Damning NDE Refutations

Lord Parnia

Whenever I read parts of this article by Keith Augustine, I feel my hopes for survival after death being smashed smithereens. And for good reason. In my opinion, this article is a better argued and more comprehensive defense of the annihilation hypothesis than exists anything published in defense of the survival hypothesis. Take this simple fact I learned for instance just now- Greyson and colleagues have discovered a statistical correlation between the time passed since an NDEr has had their experience, and the depth of the experience. This indicates that the experiencer tends to embellish the story as time goes on.

Augustine writes, “The AWARE study is designed to find out whether or not any of these NDErs will be able to accurately report the complex images that appear as hidden visual targets visible only from the ceiling. Parnia explicitly states that the purpose of the study is to “settle this debate once and for all” (Taylor 24), adding that “if no one sees the pictures, it shows these experiences are illusions or false memories” (Dreaper). The study has been encouraged by both skeptics of and believers in a survivalist interpretation of NDEs.”

My only question is whether Sam Parnia will become the official spokesperson for atheistic materialism after observing the null findings of his study.

In trying to find more information about cardiac arrest and the NDE, I found an argument more powerful than that I had read by Augustine. This comes from Gerald Woerlee and it severely undermines the idea the cardiac arrest survivors in Pim Von Lommel’s study were certain to have flat EEGs. This is because, as Woerlee describes, nobody stands around observing people in a hospital having a cardiac arrest. They are doing chest compressions and moving a couple of liters of blood through the body. I can understand how Woerlee is so emotionally outraged at the lack of attention paid to what is actually happening during these cardiac arrests. Read what he has to say about cardiac arrests and the NDE, and I don’t think it is possible to think the same way about it ever again.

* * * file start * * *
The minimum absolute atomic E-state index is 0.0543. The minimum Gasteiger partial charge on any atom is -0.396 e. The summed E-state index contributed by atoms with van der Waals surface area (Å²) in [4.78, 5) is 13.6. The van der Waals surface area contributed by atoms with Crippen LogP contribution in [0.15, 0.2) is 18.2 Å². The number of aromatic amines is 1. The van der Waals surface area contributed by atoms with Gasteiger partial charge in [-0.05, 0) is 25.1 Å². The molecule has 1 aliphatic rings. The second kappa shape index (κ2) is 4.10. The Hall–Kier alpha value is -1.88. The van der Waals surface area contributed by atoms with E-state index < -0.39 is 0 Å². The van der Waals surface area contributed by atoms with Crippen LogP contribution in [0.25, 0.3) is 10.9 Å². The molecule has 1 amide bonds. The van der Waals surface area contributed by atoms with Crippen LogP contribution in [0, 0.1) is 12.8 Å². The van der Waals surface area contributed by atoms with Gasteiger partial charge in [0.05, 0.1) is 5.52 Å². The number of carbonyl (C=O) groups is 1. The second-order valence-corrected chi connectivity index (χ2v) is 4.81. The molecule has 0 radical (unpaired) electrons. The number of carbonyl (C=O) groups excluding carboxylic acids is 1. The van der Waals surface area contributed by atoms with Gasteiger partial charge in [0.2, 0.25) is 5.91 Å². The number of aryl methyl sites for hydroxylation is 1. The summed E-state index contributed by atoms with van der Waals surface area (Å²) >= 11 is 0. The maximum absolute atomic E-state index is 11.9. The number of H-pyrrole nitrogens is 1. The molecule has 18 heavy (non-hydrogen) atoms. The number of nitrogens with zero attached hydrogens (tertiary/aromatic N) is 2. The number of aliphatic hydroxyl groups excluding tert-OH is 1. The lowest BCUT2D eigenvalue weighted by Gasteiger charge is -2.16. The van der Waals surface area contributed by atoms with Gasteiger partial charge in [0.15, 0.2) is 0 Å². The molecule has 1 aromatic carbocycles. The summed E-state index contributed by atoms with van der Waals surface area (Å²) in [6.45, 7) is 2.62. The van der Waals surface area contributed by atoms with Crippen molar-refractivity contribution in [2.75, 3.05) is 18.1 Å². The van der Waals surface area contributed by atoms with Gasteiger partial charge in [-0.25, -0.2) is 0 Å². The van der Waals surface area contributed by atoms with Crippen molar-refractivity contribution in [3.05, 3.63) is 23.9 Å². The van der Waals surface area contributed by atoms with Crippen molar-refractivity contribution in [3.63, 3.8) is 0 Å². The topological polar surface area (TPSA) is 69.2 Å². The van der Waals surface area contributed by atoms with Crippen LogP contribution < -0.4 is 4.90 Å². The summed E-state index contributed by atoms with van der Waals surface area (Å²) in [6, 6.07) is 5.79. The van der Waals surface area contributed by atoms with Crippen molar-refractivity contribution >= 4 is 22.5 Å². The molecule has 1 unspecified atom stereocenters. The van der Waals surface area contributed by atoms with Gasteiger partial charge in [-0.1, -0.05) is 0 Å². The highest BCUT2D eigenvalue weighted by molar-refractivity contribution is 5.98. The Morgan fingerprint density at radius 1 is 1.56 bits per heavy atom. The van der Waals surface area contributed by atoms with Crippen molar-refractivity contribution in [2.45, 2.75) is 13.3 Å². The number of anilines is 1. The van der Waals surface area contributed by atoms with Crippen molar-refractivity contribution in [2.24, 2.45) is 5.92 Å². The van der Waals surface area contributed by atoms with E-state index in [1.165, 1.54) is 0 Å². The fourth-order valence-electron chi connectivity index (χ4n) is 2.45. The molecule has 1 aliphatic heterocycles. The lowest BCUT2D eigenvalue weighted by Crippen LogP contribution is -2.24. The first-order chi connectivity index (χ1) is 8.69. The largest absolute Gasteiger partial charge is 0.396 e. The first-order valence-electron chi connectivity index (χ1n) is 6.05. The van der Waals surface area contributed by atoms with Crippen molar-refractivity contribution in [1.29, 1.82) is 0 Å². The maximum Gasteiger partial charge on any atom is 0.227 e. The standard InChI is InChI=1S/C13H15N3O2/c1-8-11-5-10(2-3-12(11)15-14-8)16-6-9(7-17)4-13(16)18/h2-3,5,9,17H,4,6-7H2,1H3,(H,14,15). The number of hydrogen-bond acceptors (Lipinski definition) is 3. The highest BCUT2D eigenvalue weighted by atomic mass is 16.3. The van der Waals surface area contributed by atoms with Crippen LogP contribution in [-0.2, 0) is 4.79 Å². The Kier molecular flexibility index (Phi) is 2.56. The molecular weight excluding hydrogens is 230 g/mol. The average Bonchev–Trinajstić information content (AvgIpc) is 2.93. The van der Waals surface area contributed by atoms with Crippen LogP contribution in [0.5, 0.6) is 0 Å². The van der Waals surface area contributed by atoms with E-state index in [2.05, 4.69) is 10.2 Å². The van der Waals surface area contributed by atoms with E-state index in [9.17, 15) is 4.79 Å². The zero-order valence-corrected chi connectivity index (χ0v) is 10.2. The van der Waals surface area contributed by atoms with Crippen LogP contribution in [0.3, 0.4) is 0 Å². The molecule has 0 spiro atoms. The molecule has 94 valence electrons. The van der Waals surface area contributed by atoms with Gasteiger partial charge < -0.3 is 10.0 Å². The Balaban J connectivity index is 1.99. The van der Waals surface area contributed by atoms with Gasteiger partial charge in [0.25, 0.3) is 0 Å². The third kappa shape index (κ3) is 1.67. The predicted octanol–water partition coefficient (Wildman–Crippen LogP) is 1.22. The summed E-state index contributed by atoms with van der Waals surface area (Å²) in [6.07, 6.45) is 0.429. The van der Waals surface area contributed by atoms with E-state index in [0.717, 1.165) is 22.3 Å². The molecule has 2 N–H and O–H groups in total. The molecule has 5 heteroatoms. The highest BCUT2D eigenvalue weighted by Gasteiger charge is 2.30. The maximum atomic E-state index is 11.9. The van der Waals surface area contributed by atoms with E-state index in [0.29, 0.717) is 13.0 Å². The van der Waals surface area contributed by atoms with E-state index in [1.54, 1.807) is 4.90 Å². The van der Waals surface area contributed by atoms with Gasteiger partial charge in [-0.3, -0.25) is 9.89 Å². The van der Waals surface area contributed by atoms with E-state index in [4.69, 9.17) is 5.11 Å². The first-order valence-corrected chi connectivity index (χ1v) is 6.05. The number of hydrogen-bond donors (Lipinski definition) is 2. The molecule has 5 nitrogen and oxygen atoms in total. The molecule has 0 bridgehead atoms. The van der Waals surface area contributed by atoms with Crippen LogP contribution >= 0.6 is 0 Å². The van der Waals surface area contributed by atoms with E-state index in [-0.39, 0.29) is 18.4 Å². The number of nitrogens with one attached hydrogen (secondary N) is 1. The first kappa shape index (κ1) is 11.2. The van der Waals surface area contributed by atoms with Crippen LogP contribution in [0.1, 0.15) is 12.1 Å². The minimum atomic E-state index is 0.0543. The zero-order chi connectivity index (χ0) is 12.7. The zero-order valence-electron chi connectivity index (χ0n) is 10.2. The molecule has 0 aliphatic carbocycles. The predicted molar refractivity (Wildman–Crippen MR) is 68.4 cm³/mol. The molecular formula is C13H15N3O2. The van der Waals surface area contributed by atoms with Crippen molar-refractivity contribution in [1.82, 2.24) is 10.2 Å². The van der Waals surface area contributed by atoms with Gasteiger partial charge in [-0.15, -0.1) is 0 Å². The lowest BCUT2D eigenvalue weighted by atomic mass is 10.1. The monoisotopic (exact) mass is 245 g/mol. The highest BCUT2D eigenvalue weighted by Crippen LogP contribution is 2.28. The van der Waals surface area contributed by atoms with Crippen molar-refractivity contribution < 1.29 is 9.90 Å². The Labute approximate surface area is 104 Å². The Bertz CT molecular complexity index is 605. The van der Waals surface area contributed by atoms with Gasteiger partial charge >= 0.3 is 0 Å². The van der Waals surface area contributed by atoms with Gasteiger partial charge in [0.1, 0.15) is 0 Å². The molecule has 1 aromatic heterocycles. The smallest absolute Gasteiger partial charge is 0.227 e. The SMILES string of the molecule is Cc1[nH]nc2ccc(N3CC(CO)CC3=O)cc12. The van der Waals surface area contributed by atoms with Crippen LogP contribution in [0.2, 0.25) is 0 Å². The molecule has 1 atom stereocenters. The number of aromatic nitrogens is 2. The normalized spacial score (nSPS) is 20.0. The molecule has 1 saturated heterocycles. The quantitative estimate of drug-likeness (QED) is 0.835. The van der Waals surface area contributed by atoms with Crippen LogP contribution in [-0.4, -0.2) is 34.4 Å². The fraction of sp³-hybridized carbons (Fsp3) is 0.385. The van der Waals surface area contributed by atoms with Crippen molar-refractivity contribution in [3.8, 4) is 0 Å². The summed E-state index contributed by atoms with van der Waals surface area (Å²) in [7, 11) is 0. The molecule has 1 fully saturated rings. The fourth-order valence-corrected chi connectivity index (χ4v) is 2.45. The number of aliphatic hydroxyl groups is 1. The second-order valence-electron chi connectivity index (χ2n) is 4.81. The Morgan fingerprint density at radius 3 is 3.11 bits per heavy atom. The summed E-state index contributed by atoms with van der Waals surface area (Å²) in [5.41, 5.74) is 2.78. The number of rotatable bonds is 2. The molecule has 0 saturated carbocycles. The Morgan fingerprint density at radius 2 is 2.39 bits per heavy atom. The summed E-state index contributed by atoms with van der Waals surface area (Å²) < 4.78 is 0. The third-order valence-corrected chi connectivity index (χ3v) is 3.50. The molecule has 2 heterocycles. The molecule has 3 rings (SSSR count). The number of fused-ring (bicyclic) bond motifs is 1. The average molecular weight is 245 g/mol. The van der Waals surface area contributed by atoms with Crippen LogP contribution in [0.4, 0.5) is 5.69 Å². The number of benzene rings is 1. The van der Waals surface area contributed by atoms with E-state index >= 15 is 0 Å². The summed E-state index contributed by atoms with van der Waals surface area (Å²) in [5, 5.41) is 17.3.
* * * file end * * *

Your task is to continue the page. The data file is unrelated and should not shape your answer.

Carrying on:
Accordingly, statements claiming that all people are unconscious, and all people have a “flat EEG” while undergoing active cardiac resuscitation are pure speculation, and likely to be quite incorrect.”- Gerald Woerlee


Update: I have found the article, and it was published in 2008 by Jason J. Braithwaite, not Augustine. There is a whole section on EEG and NDE. I don’t know what to make of the claims or what scientific consensus would be on the speculations. In part he says:

“However, the emerging evidence is somewhat unhelpful for the survivalist. Tao, Ray, Hawes-Ebersole, and Ebersole (2005) compared EEG activity from surgically implanted electrodes placed in or around deep sub-cortical regions of epileptic patients, with cortical EEG electrodes placed on the scalp of the same patients. The results were quite surprising. Tao et al. showed that for 90% of cases, large amplitude paroxysmal firing needed to recruit 10 cm2 of brain tissue in order to show up against background cortical EEG traces. In other words, large seizure-based activity was being recorded by the surgically implanted electrodes (indexing clear and widespread brain-seizure activity) which was completely absent from scalp-based EEG traces until it propagated through and excited 10 cm2 of brain volume. This is a considerable amount of brain tissue.”

“Furthermore, a recent study that employed both EEG and brain-imaging (fMRI) techniques to explore seizure processes found significant increases in localised cortical neural activity (indicative of a seizure) in the fMRI BOLD (blood-oxygen-level dependant) response, which was completely absent from the EEG data (Kobayashi, Hawco, Grova, Dubeau, & Gotman, 2006). This is particularly striking in that this occurred despite the fact that the intense seizure activity occurred in a region where EEG electrodes were closely spaced. Kobayashi et al. note that this is striking as the EEG completely missed the most intensely discharging region despite the fact that this region was also located at the cortical level.”


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